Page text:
Congress' bipartisan spending bill shows GOP split
WASHINGTON (AP) - Congress has sent President Barack Obama a bipartisan spending bill that averts a federal shutdown, but widespread Republican defections underscore rifts between the party's conservatives and pragmatists.
The legislation, passed Thursday, will keep all federal agencies functioning through Dec. 16, giving lawmakers more time to complete their tardy budget work.
The bill also finances five Cabinet-level agencies through the rest of the government's budget year, which runs through next September. Lawmakers still have to write nine of the 12 annual spending bills for the fiscal year that started Oct. 1, covering giant agencies like the Pentagon and the Health and Human Services Department.
But Thursday's votes highlighted the problems the party will have winning support for those bills, and deeper GOP divisions that extend to taxes and deficit reduction.
The compromise bill cleared Congress easily. Senate passage was by 70-30 and House approval was 298-121, with nearly all Democrats in both chambers supporting the measure.
Among Republicans, it was far different. GOP senators tilted against the legislation 30-17, while House Republicans backed it by a narrow 133-101 margin.
"We need real cuts, not minuscule cuts and certainly not increases," said Sen. Jeff Sessions, R-Ala., who voted against passage.
Because Republicans knew that Democratic support for the legislation was solid, many of them may have felt free to vote against the spending bill, knowing their vote would not cause the government to shut its doors. Lawmakers were not eager to force a shutdown that would have further sullied Congress' rock-bottom popularity with voters.
Even so, the vote seemed to echo GOP splits that have arisen over the work of Congress' bipartisan supercommittee, which is flailing in its attempt to agree to $1.2 trillion in 10-year deficit cuts by a deadline Wednesday.
As the price of a deal with Democrats, some Republicans on the supercommittee have floated a plan that would increase taxes by nearly $300 billion over the decade while revamping the tax code. But that has stoked anger by many others in the GOP who say it would be blasphemy for the party to abandon its core stance against boosting revenue.
With next year's presidential and congressional elections coming into view, that is only intensifying pressure on Republicans to take what they think will be a winning position on tax and spending issues.
Supporters of the spending bill like House Appropriations Committee Chairman Harold Rogers, R-Ky., said the measure stuck by a compromise that Republicans and Obama reached last summer to limit this year's agency spending to just over $1 trillion - an amount that is $7 billion below last year's levels.
The bill will "help put our budget and our economy on track," Rogers said during Thursday's debate.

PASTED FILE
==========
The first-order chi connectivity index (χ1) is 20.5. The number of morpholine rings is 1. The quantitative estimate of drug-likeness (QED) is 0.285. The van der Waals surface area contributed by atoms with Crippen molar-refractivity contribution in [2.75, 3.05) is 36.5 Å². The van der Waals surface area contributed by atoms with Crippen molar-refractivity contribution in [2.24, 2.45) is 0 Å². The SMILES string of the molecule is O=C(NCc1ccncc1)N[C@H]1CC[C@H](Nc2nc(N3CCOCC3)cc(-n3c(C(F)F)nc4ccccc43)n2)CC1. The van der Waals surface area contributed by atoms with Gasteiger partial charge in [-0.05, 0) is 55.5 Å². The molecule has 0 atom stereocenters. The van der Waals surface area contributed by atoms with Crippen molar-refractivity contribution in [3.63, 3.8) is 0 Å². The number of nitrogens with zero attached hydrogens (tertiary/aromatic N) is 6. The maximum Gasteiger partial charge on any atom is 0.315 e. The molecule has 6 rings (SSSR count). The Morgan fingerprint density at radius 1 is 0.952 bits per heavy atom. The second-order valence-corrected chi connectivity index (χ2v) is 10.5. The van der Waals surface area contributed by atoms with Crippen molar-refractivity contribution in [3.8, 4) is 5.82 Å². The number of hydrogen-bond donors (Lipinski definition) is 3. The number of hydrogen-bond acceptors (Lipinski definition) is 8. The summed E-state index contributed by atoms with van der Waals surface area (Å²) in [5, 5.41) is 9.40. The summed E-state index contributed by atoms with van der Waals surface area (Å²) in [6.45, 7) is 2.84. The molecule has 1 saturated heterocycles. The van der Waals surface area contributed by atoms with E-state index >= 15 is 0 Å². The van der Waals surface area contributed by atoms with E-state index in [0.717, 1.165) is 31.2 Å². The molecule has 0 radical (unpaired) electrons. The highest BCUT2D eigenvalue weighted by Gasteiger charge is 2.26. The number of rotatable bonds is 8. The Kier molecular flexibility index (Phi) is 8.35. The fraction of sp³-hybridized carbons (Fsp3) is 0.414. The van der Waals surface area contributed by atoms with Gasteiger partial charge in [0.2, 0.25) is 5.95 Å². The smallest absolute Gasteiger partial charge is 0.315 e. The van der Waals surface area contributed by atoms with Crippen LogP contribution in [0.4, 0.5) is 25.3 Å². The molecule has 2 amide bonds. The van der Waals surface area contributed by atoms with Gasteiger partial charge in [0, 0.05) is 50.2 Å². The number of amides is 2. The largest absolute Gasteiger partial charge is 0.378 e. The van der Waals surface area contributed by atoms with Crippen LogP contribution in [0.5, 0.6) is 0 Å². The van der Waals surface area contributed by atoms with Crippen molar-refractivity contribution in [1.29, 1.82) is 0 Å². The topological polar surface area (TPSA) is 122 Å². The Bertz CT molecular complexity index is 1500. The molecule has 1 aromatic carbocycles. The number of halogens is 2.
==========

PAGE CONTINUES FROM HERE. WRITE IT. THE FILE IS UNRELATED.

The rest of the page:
But opponents said the bill still overspent. Conservatives also opposed language expanding the size of mortgages that can be insured by the Federal Housing Administration, a provision they said would expose taxpayers to more risk as homebuyers default.
"We have a moral obligation to not lay additional burdens on our posterity," Rep. Scott Garrett, R-N.J., said.
The bill would provide $182 billion to finance the departments of Housing and Urban Development, Transportation, Agriculture, Commerce and Justice, and many smaller agencies.
Liberals were upset that the bill blocks Obama administration efforts to prod schools to offer students healthier lunches. That includes forcing the government to continue considering the tomato paste on pizzas a vegetable, a provision that was heavily lobbied by many food concerns.
Democrats were happy that the measure included more money than Republicans wanted for providing food to poor women, children and older people; helping communities hire police officers; operating federal prisons; financing the National Science Foundation; and for highway and transit programs.
GOP leaders told their rank-and-file that the bill would eliminate 20 federal programs. All were relatively small, including a $35 million Agriculture Department healthy food initiative and a $12 million National Science Foundation underground science lab.
They also noted that the bill provided none of the $8 billion Obama requested for building high-speed rail lines and none of the $322 million the president sought to establish a climate change office in the National Oceanic and Atmospheric Administration.
Obama's request for an additional $308 million for the Commodity Futures Trading Commission, which is responsible for implementing much of last year's financial regulatory law, was cut to $205 million. Reductions were also included for NASA.